Newcomer Neel Sethi absolutely crushes it in the role as Mowgli. It's hard to imagine that this is only his first time acting. His performance is so innocent and, simply, child-like. His performance is made all the more impressive by the fact that this first-time, child actor is acting in front a green screen, with only puppets to guide him, yet we invest so much into his character and really believe his relationships with the creatures and the jungle around him. The rest of the talented ensemble also give some terrific support too, lending their voices to these aforementioned animals and creatures, the classic and beloved characters of the original - from the bubbly Baloo to the whimsical King Louie. The casting seems as perfect as it could be, frankly. Sir Ben Kingsley is classy as Bagheera; Christopher Walken is all sorts of wonders as King Louie; Scarlett Johannsson is seductive and alluring as the hypnotising python Kaa - albeit if very underused; really only appearing in the scene we all know from the trailers - and Bill Murray is excellent as Baloo, so charismatic and energetic. However, it's Idris Elba that steals the show here, as the fearsome Shere Khan. The powerful tiger makes for one of the most menacing, most terrifying antagonists in a film in some time. His presence sends chills down your back and Elba is so unnerving in the role.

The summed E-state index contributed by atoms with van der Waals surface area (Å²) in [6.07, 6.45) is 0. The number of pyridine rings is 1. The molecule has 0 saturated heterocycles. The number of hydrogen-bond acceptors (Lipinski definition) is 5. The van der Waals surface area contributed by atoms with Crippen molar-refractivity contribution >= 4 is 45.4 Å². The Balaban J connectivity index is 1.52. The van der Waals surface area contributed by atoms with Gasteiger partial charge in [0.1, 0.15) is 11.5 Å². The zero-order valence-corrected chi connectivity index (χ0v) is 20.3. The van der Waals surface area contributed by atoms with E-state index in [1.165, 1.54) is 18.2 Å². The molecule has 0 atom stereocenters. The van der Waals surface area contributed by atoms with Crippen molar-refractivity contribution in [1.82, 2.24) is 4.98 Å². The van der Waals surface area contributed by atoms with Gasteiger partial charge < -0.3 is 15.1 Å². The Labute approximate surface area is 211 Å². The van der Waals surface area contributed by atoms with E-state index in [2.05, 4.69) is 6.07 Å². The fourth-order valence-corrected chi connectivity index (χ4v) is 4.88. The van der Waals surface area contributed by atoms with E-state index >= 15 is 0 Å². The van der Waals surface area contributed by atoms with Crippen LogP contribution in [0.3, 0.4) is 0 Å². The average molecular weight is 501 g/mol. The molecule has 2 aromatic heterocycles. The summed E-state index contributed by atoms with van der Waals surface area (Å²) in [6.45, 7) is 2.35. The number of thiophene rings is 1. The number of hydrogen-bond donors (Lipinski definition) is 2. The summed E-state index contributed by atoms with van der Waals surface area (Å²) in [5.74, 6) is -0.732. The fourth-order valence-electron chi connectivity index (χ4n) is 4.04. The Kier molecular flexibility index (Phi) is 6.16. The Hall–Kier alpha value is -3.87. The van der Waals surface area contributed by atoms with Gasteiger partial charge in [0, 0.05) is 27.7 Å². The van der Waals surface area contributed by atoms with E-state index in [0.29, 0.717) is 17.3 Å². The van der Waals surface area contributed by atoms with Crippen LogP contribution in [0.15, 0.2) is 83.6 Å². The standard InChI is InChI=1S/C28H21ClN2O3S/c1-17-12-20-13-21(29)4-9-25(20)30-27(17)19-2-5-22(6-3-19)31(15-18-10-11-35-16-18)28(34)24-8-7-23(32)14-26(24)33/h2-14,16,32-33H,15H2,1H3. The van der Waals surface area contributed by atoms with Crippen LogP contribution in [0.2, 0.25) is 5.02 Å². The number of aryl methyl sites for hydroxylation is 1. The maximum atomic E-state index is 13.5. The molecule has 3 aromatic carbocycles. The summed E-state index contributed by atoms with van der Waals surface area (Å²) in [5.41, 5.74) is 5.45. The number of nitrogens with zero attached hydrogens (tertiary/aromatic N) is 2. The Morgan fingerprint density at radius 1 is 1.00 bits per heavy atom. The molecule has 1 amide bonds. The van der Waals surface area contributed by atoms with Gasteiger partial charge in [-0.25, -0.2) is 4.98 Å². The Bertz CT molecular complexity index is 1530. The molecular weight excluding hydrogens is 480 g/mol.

The Jungle Book is not without flaw, however, and, despite all the emotion and depth, the film does take a more conventional approach towards the final act of the film, disposing of all the stakes and making the whole build-up feel a little too redundant. There are also some scenes which feel a little unnecessary and tedious. And, for a Disney film, it's surprisingly dark and scary at times - Elba's Khan and Johannsson's Kaa have the darkest moments - and perhaps not a film I recommend taking very young kids too, I think there are moments which 6 and 7 year-olds may potentially find too gritty and frightening. However, despite these minor complaints I have with the film, it can't take away from the fact that Jon Favreau has given us what is probably one of the best cinematic versions of The Jungle Book we'll ever see. This film is emotional, heartfelt and heart-warming and is just tons and tons of fun: a big, epic, visually gorgeous thrill ride of an adventure. In fact, I'd say that this is one of Disney's live-action films that is better than the original: a modern classic in itself.